About this manuscript
This lesson’s manuscript, Or. 817 of Ibn Nubātah’s Sarḥ al-ʿuyūn was written in 969/1562 in Ottoman Turkey, and presents a standard naskh bookhand which is not calligraphically-remarkable, though it is regular and efficient and quite typical of the massive manuscript production during the Ottoman era.
Naskh bookhand differs from modern printed Arabic most obviously in the less consistent approach copyists took to pointing letters and writing hamzas. See lesson 2 for details on these differences. The other major differences between manuscript naskh and modern printed Arabic concern the shapes of some letters, the forms in which letters join each other, and some common copyist quirks of naskh conventions.
As in some printed Arabic fonts, the letter mīm in naskh can be significantly squeezed, as in the examples والحكمة, and والمغرب and القديمة illustrated below. The constricting of the medial mīm followed some conventions - it often takes the forms below specifically when it joins with a lām, kāf or one of the various letters of the bā-shape family.
The writing of بن in names was made more efficient by reducing the ‘bowl’ of the nūn, making it more resemble a rāʾ, as in the example (below right): عبد الله بن جعفر, note also how the ‘tail’ of the rāʾ in Jaʿfar ends with an upstroke, which is another common feature (and similar to the medial rāʾ in المغرب, above). Also common is the constricted form of the hāʾ at the end of معه, whereby the loop of the hāʾ is not written, and replaced with a short downward stroke.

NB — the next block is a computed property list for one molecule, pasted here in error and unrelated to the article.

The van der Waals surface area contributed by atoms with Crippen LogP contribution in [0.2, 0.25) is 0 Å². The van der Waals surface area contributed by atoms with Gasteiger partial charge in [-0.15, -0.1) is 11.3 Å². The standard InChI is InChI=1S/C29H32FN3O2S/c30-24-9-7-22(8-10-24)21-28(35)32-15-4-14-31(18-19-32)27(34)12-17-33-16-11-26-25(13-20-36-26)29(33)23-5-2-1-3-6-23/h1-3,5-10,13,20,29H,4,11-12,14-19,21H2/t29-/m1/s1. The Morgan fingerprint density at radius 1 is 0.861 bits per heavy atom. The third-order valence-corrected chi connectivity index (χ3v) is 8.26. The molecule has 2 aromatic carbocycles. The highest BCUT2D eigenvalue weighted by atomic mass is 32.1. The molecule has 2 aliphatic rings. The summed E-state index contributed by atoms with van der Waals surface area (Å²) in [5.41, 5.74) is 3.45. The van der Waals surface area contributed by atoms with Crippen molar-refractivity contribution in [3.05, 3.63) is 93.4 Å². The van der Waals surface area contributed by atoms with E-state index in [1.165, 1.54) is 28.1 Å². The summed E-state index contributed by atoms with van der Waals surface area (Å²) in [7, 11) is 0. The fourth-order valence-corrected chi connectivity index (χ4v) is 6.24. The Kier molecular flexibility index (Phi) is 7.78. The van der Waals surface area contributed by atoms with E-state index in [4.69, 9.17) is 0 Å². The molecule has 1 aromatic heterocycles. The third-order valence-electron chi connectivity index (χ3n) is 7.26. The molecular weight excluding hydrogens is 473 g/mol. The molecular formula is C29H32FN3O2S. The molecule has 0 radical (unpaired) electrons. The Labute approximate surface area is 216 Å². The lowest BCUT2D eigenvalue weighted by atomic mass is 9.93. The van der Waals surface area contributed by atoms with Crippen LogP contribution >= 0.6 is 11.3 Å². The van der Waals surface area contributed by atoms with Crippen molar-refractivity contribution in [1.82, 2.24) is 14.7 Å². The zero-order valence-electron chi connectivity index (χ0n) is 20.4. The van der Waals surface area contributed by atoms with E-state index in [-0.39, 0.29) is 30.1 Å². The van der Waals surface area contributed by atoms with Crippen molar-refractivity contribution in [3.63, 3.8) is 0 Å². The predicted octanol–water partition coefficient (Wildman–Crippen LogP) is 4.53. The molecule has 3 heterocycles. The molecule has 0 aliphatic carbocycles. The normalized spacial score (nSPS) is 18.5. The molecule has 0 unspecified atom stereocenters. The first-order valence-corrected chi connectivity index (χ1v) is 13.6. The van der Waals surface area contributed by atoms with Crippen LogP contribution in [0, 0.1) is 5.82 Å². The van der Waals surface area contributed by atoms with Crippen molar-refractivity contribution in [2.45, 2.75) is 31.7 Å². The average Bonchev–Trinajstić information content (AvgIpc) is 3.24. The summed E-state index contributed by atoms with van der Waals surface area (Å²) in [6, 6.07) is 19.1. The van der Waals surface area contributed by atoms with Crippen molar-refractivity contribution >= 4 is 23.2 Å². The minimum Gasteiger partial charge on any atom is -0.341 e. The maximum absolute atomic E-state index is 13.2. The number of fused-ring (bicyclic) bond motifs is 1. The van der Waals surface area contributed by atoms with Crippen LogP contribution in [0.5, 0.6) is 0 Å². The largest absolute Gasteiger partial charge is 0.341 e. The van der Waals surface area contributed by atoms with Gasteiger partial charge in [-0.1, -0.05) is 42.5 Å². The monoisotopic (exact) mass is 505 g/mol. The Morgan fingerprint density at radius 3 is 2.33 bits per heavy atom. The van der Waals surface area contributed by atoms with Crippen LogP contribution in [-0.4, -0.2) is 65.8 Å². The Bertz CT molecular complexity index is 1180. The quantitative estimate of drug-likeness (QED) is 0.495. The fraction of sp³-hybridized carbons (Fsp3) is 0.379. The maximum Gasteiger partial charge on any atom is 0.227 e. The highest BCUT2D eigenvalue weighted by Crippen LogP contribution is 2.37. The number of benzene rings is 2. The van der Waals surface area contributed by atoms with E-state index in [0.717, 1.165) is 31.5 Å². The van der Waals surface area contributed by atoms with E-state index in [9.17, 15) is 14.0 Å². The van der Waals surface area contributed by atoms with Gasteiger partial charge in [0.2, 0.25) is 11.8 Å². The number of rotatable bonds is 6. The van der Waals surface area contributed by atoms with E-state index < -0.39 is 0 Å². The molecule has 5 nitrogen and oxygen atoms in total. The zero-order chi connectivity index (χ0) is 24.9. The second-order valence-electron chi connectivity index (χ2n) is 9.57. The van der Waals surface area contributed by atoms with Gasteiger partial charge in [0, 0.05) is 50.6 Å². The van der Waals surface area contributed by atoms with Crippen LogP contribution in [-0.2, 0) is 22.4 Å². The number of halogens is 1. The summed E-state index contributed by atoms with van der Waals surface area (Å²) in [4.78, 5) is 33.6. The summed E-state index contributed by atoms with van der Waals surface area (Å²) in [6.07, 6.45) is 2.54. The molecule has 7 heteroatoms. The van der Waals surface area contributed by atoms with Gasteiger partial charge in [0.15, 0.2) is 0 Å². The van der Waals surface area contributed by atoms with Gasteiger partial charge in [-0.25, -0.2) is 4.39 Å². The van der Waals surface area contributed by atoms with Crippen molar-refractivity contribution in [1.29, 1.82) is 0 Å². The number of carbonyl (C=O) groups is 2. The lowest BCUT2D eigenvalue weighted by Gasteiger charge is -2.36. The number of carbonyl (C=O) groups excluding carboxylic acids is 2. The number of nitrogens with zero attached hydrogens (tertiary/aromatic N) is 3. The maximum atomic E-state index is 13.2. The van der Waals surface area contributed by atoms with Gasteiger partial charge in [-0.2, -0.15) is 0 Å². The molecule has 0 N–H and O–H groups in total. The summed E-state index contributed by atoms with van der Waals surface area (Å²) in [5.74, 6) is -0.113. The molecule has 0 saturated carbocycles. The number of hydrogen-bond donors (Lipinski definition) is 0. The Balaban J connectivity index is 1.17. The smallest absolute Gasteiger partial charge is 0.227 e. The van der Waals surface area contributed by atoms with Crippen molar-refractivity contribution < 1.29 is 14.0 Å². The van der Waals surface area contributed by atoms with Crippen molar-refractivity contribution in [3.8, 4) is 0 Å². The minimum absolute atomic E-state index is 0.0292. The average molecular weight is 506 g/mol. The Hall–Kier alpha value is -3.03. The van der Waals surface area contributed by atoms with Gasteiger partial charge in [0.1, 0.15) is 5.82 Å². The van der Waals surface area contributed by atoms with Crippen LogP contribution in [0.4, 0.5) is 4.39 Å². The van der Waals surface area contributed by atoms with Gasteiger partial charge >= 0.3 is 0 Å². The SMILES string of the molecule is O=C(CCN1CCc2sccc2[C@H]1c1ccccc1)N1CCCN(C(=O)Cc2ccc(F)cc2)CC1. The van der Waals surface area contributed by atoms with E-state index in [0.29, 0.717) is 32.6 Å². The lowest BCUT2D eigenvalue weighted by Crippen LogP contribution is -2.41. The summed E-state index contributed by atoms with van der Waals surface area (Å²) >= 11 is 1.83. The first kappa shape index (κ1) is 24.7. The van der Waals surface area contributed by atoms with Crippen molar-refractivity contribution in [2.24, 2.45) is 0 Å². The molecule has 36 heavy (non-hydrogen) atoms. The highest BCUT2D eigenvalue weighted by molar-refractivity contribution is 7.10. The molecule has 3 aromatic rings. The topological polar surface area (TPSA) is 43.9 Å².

Unlike modern printed Arabic, the kāf does not always have the shaklah point when the letter is in final position, as in the example illustrated below right: قد ملوك وكرهوك
Joining Letters (Ligatures)
Naskh writing also includes ligatures that seem to connect words or letters which in printed Arabic are more distinctly spaced. This is particularly common for letters with ‘tails’ in their final/non-joined form, such as rāʾ, wāw, mīm and fāʾ. Consider the images below: the final rāʾ letter in the two examples: الفقير إلى and وهو الأشهر أن joins (or almost joins) the beginning of the following word. Likewise, observe how the the medial wāw in محمود joins the final dāl (this is also a good example of the constricted circle of the mīm when joined with a ḥāʾ). Similarly, the final mīm contorts upwards to connect with the following word in the example ثم قال.
Manuscripts written in naskh often contain stacked letters at the end of the line: the copyist runs out of room to complete a word and resorts to writing the run-on letters above the word to preserve the margin. See the end of line words الاصفهاني, المدينة, and لينظرون in the illustration.
Go to f 57r in the viewer and transcribe the first nine lines of the entry on al-Sulayk ibn al-Sulaka (his name is written in red). It may be easier to open the viewer in a second tab, so that you have it in your screen next to the box below. Type one line in the manuscript as one line in the box below. Make sure that you insert no blank lines. After one line or more, click the button "compare". Three dots will appear in places where you have misread letters; you can retype the incorrect letters, and once no dots appear in the below, you have transcribed the text 100% correctly.